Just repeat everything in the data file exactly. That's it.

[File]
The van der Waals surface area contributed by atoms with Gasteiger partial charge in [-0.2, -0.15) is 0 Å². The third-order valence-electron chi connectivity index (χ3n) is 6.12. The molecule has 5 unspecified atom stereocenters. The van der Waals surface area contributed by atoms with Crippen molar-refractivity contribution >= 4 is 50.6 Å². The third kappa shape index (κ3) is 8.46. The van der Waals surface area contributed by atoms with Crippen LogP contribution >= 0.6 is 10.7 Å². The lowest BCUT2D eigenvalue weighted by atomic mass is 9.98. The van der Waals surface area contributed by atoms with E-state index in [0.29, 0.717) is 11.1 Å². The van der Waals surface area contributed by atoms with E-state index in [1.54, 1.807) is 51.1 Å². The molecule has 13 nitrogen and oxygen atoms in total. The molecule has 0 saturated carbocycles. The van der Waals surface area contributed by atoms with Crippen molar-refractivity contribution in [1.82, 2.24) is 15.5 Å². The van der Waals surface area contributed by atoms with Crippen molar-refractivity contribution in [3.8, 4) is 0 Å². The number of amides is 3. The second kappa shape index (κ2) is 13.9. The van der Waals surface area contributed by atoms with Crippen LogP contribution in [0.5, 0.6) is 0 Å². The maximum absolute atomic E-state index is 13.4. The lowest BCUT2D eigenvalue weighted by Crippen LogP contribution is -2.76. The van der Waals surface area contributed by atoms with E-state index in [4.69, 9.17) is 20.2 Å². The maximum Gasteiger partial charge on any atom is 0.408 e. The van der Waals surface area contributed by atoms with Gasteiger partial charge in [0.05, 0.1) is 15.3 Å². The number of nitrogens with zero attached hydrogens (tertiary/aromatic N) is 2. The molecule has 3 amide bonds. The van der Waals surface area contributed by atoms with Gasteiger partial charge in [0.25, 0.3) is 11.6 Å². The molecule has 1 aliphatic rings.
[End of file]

The van der Waals surface area contributed by atoms with Gasteiger partial charge in [-0.2, -0.15) is 0 Å². The third-order valence-electron chi connectivity index (χ3n) is 6.12. The molecule has 5 unspecified atom stereocenters. The van der Waals surface area contributed by atoms with Crippen molar-refractivity contribution >= 4 is 50.6 Å². The third kappa shape index (κ3) is 8.46. The van der Waals surface area contributed by atoms with Crippen LogP contribution >= 0.6 is 10.7 Å². The lowest BCUT2D eigenvalue weighted by atomic mass is 9.98. The van der Waals surface area contributed by atoms with E-state index in [0.29, 0.717) is 11.1 Å². The van der Waals surface area contributed by atoms with E-state index in [1.54, 1.807) is 51.1 Å². The molecule has 13 nitrogen and oxygen atoms in total. The molecule has 0 saturated carbocycles. The van der Waals surface area contributed by atoms with Crippen molar-refractivity contribution in [1.82, 2.24) is 15.5 Å². The van der Waals surface area contributed by atoms with Crippen molar-refractivity contribution in [3.8, 4) is 0 Å². The number of amides is 3. The second kappa shape index (κ2) is 13.9. The van der Waals surface area contributed by atoms with Crippen LogP contribution in [0.5, 0.6) is 0 Å². The maximum absolute atomic E-state index is 13.4. The lowest BCUT2D eigenvalue weighted by Crippen LogP contribution is -2.76. The van der Waals surface area contributed by atoms with E-state index in [4.69, 9.17) is 20.2 Å². The maximum Gasteiger partial charge on any atom is 0.408 e. The van der Waals surface area contributed by atoms with Gasteiger partial charge in [0.05, 0.1) is 15.3 Å². The number of nitrogens with zero attached hydrogens (tertiary/aromatic N) is 2. The molecule has 3 amide bonds. The van der Waals surface area contributed by atoms with Gasteiger partial charge in [0.25, 0.3) is 11.6 Å². The molecule has 1 aliphatic rings.